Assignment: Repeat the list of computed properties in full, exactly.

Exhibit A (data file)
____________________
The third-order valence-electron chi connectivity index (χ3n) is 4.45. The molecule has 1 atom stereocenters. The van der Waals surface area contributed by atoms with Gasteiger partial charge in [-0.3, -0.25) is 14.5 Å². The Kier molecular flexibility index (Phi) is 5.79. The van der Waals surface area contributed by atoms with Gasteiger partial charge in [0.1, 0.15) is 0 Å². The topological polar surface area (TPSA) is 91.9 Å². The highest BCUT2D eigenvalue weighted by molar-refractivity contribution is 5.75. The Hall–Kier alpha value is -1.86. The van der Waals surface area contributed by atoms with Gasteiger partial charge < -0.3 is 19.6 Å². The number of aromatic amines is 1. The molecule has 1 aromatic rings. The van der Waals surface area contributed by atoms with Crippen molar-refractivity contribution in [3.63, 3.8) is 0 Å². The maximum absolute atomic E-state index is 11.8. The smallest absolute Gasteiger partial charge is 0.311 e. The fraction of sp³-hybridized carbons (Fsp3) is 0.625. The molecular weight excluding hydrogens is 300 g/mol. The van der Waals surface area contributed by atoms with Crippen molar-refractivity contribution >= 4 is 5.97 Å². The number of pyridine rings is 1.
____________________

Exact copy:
The third-order valence-electron chi connectivity index (χ3n) is 4.45. The molecule has 1 atom stereocenters. The van der Waals surface area contributed by atoms with Gasteiger partial charge in [-0.3, -0.25) is 14.5 Å². The Kier molecular flexibility index (Phi) is 5.79. The van der Waals surface area contributed by atoms with Gasteiger partial charge in [0.1, 0.15) is 0 Å². The topological polar surface area (TPSA) is 91.9 Å². The highest BCUT2D eigenvalue weighted by molar-refractivity contribution is 5.75. The Hall–Kier alpha value is -1.86. The van der Waals surface area contributed by atoms with Gasteiger partial charge < -0.3 is 19.6 Å². The number of aromatic amines is 1. The molecule has 1 aromatic rings. The van der Waals surface area contributed by atoms with Crippen molar-refractivity contribution in [3.63, 3.8) is 0 Å². The maximum absolute atomic E-state index is 11.8. The smallest absolute Gasteiger partial charge is 0.311 e. The fraction of sp³-hybridized carbons (Fsp3) is 0.625. The molecular weight excluding hydrogens is 300 g/mol. The van der Waals surface area contributed by atoms with Crippen molar-refractivity contribution >= 4 is 5.97 Å². The number of pyridine rings is 1.